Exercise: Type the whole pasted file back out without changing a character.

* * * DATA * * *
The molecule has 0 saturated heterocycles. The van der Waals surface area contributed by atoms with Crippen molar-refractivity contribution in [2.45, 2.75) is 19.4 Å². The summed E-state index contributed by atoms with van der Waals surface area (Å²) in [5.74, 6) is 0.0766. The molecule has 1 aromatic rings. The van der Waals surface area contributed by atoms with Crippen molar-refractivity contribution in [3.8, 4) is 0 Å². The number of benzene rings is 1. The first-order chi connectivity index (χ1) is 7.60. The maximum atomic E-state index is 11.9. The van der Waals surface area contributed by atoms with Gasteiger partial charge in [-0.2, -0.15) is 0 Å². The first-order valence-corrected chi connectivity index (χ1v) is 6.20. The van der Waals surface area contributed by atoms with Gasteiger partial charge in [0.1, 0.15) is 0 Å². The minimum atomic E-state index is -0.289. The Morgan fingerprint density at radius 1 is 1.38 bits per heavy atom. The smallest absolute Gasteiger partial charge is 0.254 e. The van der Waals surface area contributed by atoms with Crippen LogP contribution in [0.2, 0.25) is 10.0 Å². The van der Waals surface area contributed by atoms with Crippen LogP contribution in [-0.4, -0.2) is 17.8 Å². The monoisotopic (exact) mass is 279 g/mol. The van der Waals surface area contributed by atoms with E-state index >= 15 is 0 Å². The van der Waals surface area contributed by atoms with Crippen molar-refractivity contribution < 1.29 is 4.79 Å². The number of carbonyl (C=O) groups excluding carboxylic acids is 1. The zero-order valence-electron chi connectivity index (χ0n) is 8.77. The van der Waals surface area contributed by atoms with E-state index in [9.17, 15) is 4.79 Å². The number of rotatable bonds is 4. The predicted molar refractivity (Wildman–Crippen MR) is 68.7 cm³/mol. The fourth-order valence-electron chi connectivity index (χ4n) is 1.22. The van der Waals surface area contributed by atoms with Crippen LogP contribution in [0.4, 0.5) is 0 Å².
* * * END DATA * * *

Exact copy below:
The molecule has 0 saturated heterocycles. The van der Waals surface area contributed by atoms with Crippen molar-refractivity contribution in [2.45, 2.75) is 19.4 Å². The summed E-state index contributed by atoms with van der Waals surface area (Å²) in [5.74, 6) is 0.0766. The molecule has 1 aromatic rings. The van der Waals surface area contributed by atoms with Crippen molar-refractivity contribution in [3.8, 4) is 0 Å². The number of benzene rings is 1. The first-order chi connectivity index (χ1) is 7.60. The maximum atomic E-state index is 11.9. The van der Waals surface area contributed by atoms with Gasteiger partial charge in [-0.2, -0.15) is 0 Å². The first-order valence-corrected chi connectivity index (χ1v) is 6.20. The van der Waals surface area contributed by atoms with Gasteiger partial charge in [0.1, 0.15) is 0 Å². The minimum atomic E-state index is -0.289. The Morgan fingerprint density at radius 1 is 1.38 bits per heavy atom. The smallest absolute Gasteiger partial charge is 0.254 e. The van der Waals surface area contributed by atoms with Crippen LogP contribution in [0.2, 0.25) is 10.0 Å². The van der Waals surface area contributed by atoms with Crippen LogP contribution in [-0.4, -0.2) is 17.8 Å². The monoisotopic (exact) mass is 279 g/mol. The van der Waals surface area contributed by atoms with E-state index >= 15 is 0 Å². The van der Waals surface area contributed by atoms with Crippen molar-refractivity contribution < 1.29 is 4.79 Å². The number of carbonyl (C=O) groups excluding carboxylic acids is 1. The zero-order valence-electron chi connectivity index (χ0n) is 8.77. The van der Waals surface area contributed by atoms with E-state index in [9.17, 15) is 4.79 Å². The number of rotatable bonds is 4. The predicted molar refractivity (Wildman–Crippen MR) is 68.7 cm³/mol. The fourth-order valence-electron chi connectivity index (χ4n) is 1.22. The van der Waals surface area contributed by atoms with Crippen LogP contribution in [0.4, 0.5) is 0 Å².